1.The Republic of the Marshall Islands (RMI) ratified the Convention on the Rights of the Child (CRC) in 1993. The Committee on the Rights of the Child (the Committee) received the Government’s First Report on Implementation in November 1998 and considered it in September 2000; the Committee’s Concluding Observations were received in October 2000. The Second Report to the Committee was received in 2004 and considered in August 2005. The Committee’s Concluding Observations were received in November 2007. This document therefore combines the 3rd and 4th reporting requirements for RMI.
2.The purpose of this report is to update the Committee on the overall status of children in the Marshall Islands; Measures taken by Government and civil society to address issues of concern identified in the First Report and Second Report and Concluding Observations and the factors impeding implementation of the Committee’s recommendations and plans to address constraints.
3.In conjunction with the RMI Ajiri in Ibinene , Child Rights Baseline Report (CPBR) (2014) , the Children in the RMI, an Atlas of Social Indicators (2013), and the updated Situation Analysis of Children, Youth and Women in the Marshall Islands (2003), this report will be used to formulate a National Policy and Action Plan for Children.
4.While the RMI has made considerable progress since its last reporting, it continues to face significant challenges with the lack of capacity and inadequate resources in a time of serious financial constraints. There are continuing issues of unemployment, high teen pregnancy rate, quality education for children and urban and international migration. In addition, the constant threat of climate change demands increased attention, at both the political and service delivery level, as evidenced by the drought in the Northern Atolls in 2013, the inundation of Southern Atolls in 2014 and the most recent State of Disaster due to the severe drought this year, 2016, that is currently still in effect at time of writing of this report. These continue to hinder progress in the implementation of state obligations under the Convention and the submission of periodic reports in a timely manner.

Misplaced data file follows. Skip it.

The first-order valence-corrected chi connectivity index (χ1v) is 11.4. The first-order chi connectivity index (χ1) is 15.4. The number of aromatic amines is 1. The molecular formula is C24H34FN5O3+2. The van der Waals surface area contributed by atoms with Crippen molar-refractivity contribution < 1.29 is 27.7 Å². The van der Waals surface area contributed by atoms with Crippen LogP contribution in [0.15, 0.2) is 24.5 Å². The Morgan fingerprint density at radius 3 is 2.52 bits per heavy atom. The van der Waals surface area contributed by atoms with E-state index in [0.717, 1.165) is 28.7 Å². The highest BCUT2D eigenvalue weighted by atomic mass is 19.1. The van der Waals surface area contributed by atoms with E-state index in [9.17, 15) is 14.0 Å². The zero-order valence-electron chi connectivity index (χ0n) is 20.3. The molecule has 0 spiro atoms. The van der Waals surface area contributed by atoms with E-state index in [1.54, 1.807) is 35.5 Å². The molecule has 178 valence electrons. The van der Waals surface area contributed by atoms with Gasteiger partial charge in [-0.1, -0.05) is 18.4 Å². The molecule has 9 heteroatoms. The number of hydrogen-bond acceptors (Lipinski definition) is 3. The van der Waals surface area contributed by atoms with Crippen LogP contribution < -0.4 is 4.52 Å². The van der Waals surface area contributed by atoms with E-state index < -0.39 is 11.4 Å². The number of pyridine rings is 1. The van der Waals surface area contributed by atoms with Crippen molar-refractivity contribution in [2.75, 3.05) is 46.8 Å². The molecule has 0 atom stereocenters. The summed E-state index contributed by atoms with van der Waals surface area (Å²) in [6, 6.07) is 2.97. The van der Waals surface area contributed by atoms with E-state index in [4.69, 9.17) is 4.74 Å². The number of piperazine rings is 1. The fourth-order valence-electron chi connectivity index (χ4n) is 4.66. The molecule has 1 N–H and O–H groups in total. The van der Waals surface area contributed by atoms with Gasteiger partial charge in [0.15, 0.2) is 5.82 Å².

5.In 1991, the Government established the National Nutrition Children’s Council (NNCC) to coordinate interventions for children and to monitor and report on implementation of the CRC. The NNCC, assisted by an ad hoc sub-committee made up of Government and Non-Government Organization (NGO) representatives, was responsible for preparation of report. The RMI later replaced the NNCC by the Resource Development Committee (RDC), which continued to work on a draft report. That report was never submitted to the Committee, however, in September 2015, the Nitijela enacted the Human Rights Committee Act, 2015, establishing the Human Rights Committee (HRC), which is responsible for finalizing and submitting this report.
6.This report incorporates information obtained from stakeholder workshops and draws on a wide range of published and unpublished documents. UNICEF and SPC RRRT provided technical assistance in compilation and analysis of the data.
7. The report deals with the period from the date of the second report up to time of writing of the report. The preparation of this report was led by the Ministry of Internal Affairs (MOIA) in consultation with the HRC, and support from the Ministry of Foreign Affairs (MOFA), Public School System (PSS) and WUTMI.
C.The Land and the people